Saudi Arabia’s Central Bank has appointed Mohsen Alzahrani as its virtual assets and central bank digital currency (CBDC) lead, according to reports by Bloomberg. AlZahrani, Accenture’s former managing director, will be reporting to Saudi Central Bank’s deputy governor for development and technology Ziad Bander Alyousef.
Signs of Saudi Arabia’s Crypto Adoption
Up until now, Saudi Arabia has taken a more cautious stance on cryptocurrencies and other digital assets raising concerns about their volatile nature. However, with the emergence of the United Arab Emirates (UAE) as a global digital asset hub, neighboring Saudi Arabia is looking to formulate formal regulatory guidelines for the crypto asset class (Bloomberg).
AlZahrani will work together with a team in Riyadh which is currently engaging some of the largest crypto companies in the world on regulating the space.
The Kingdom has been reportedly encouraging companies to increase their operations in Riyadh as part of its leader Crown Prince Mohammed bin Salman’s plans to turn the city into a global tech hub. As such, the latest move to appoint a crypto head by the banking regulator is viewed as a positive sign for potential cryptocurrency ambitions for the country. This poses a direct challenge to Dubai, the region’s business and digital hub.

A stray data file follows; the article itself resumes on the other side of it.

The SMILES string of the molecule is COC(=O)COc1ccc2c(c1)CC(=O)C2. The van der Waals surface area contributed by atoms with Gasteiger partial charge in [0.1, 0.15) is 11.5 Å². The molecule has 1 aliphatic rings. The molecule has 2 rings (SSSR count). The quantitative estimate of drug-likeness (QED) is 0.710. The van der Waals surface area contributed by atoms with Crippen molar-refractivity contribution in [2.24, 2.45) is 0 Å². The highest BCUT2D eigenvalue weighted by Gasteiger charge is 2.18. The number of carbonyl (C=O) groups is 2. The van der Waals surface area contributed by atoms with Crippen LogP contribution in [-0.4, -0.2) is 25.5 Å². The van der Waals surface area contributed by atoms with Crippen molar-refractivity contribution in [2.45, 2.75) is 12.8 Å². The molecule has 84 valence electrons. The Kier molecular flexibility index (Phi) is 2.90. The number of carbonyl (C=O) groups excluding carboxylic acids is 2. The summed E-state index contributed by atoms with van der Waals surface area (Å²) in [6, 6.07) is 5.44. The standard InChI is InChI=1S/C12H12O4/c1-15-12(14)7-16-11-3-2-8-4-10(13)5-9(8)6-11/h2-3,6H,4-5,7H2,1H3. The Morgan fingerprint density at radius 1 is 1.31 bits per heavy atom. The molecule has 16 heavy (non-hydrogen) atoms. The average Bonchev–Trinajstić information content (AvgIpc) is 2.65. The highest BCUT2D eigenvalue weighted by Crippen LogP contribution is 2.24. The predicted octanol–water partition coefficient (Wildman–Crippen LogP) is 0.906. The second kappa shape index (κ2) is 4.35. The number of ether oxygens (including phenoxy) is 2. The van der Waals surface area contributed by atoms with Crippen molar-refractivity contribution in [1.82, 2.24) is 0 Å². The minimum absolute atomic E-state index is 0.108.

Saudi Arabia’s Untapped Potential
The Gulf state is the largest economy in the Middle East, with a relatively opulent population, making it a significant market for any company operating in the region. According to Bloomberg, some of the largest companies in the crypto industry such as Binance Holdings Ltd. have set up their Saudi Teams as they recognise the potential in the Kingdom because of the large untapped market if the current restrictions are relaxed.
In 2018, the then Saudi Arabian Monetary Authority (SAMA) issued a statement on the state of engaging in digital assets in the country. The statement made it clear that trading in cryptocurrencies was illegal in the Middle East country due to “their negative consequences and high risks on the traders as they are out of government supervision.”
Local financial firms have reiterated the restrictions in the recent months in compliance with the directives issued by the regulator.
Meanwhile, in July 18, Dubai announced its plans to create more than $40,000 virtual jobs through its “Dubai Metaverse Strategy” in its quest to “become [number] 1 in the region and one of top 10 cities globally in terms of metaverse economy.” The Dubai Metaverse Strategy is also expected to add approximately $4 billion to the city’s economy over the next five years, said Crown Prince Hamdan bin Mohammed.
In line with this programme, top crypto exchanges such as Binance, Crypto.com, FTX and Bybit have received approvals and have since set up operations in Dubai.
The Saudi government has been reportedly collaborating with the UAE for several years now to tap into its technological advancements and to potentially develop a joint digital currency.